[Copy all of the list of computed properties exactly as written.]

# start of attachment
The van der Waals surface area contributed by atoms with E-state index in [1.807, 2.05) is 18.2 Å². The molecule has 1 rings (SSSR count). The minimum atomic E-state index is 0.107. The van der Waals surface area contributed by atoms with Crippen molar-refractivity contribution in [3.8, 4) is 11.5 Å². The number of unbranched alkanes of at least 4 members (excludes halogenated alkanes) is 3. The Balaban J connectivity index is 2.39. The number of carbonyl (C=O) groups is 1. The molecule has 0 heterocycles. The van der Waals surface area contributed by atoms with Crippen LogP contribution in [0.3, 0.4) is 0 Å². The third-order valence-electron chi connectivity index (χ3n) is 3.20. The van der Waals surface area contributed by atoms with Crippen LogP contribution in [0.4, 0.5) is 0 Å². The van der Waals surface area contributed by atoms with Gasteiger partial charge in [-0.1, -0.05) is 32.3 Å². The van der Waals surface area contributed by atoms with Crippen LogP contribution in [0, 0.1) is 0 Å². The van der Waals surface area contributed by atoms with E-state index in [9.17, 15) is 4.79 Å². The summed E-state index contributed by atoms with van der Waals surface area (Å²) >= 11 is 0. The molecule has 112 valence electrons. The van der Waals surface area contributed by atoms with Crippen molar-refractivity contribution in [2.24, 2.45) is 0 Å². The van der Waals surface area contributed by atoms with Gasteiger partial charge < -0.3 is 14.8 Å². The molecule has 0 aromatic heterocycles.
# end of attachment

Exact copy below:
The van der Waals surface area contributed by atoms with E-state index in [1.807, 2.05) is 18.2 Å². The molecule has 1 rings (SSSR count). The minimum atomic E-state index is 0.107. The van der Waals surface area contributed by atoms with Crippen molar-refractivity contribution in [3.8, 4) is 11.5 Å². The number of unbranched alkanes of at least 4 members (excludes halogenated alkanes) is 3. The Balaban J connectivity index is 2.39. The number of carbonyl (C=O) groups is 1. The molecule has 0 heterocycles. The van der Waals surface area contributed by atoms with Crippen LogP contribution in [0.3, 0.4) is 0 Å². The third-order valence-electron chi connectivity index (χ3n) is 3.20. The van der Waals surface area contributed by atoms with Crippen LogP contribution in [0.4, 0.5) is 0 Å². The van der Waals surface area contributed by atoms with Gasteiger partial charge in [-0.1, -0.05) is 32.3 Å². The van der Waals surface area contributed by atoms with Crippen LogP contribution in [0, 0.1) is 0 Å². The van der Waals surface area contributed by atoms with E-state index in [9.17, 15) is 4.79 Å². The summed E-state index contributed by atoms with van der Waals surface area (Å²) >= 11 is 0. The molecule has 112 valence electrons. The van der Waals surface area contributed by atoms with Crippen molar-refractivity contribution in [2.24, 2.45) is 0 Å². The van der Waals surface area contributed by atoms with Gasteiger partial charge < -0.3 is 14.8 Å². The molecule has 0 aromatic heterocycles.